Ninth Circuit Rules Tribal Treaty Rights Obligate State to Ensure Harvestable Fish Are Available

by Perkins Coie

Last week, the U.S. Court of Appeals for the Ninth Circuit held that the state of Washington violated tribal treaty obligations by building and maintaining barrier culverts that block 1,000 linear miles of streams suitable for salmon habitat.  United States v. State of Washington, __ F.3d __, No. 13-35474, 2016 WL 3517884 (9th Cir. June 27, 2016).  The latest in a decades-old court battle regarding the scope and extent of tribal treaty fishing rights, this decision raises serious questions for the development community regarding how treaty rights may affect state and federal permitting processes.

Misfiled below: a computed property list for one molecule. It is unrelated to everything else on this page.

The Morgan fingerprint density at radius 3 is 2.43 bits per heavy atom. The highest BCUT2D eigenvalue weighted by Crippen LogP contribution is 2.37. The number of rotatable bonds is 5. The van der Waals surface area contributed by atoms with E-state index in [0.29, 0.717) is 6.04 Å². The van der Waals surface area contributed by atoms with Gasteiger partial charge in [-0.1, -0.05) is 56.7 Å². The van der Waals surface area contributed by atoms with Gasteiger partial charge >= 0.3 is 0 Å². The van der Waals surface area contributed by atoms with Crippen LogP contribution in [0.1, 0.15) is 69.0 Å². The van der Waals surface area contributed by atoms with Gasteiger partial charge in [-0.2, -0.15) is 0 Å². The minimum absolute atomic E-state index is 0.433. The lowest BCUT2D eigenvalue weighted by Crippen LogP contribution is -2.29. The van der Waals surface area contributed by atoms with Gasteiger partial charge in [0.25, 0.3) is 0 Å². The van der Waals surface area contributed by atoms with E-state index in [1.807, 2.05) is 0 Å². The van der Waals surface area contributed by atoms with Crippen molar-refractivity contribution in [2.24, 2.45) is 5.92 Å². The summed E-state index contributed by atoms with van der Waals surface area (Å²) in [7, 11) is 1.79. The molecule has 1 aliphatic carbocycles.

A Century of Dispute and Nearly a Half Century of Litigation

For more than 100 years, Pacific Northwest Indian Tribes (Tribes) and the state of Washington have disagreed about the extent of tribal fishing rights under the Stevens Treaties.  In 1970, the United States brought suit against the state of Washington on behalf of the Tribes, seeking to clarify the scope of those rights.  The Ninth Circuit’s decision this June is part of that litigation.

The initial litigation in the 1970s was divided into two phases.  In Washington I, the district court determined that the Tribes had a treaty right to take up to 50 percent of the annually harvestable fish.  United States v. State of Washington, 384 F. Supp. 312, 327-28 (W.D. Wash. 1974), aff’d Washington v. Washington State Commercial Passenger Fishing Vessel Ass’n, 443 U.S. 658 (1979).  Related litigation also established the basis under the Stevens Treaties for Tribes, in cooperation with the state of Washington, to act as “co-manager” of Washington's salmon and steelhead fisheries and hatchery programs.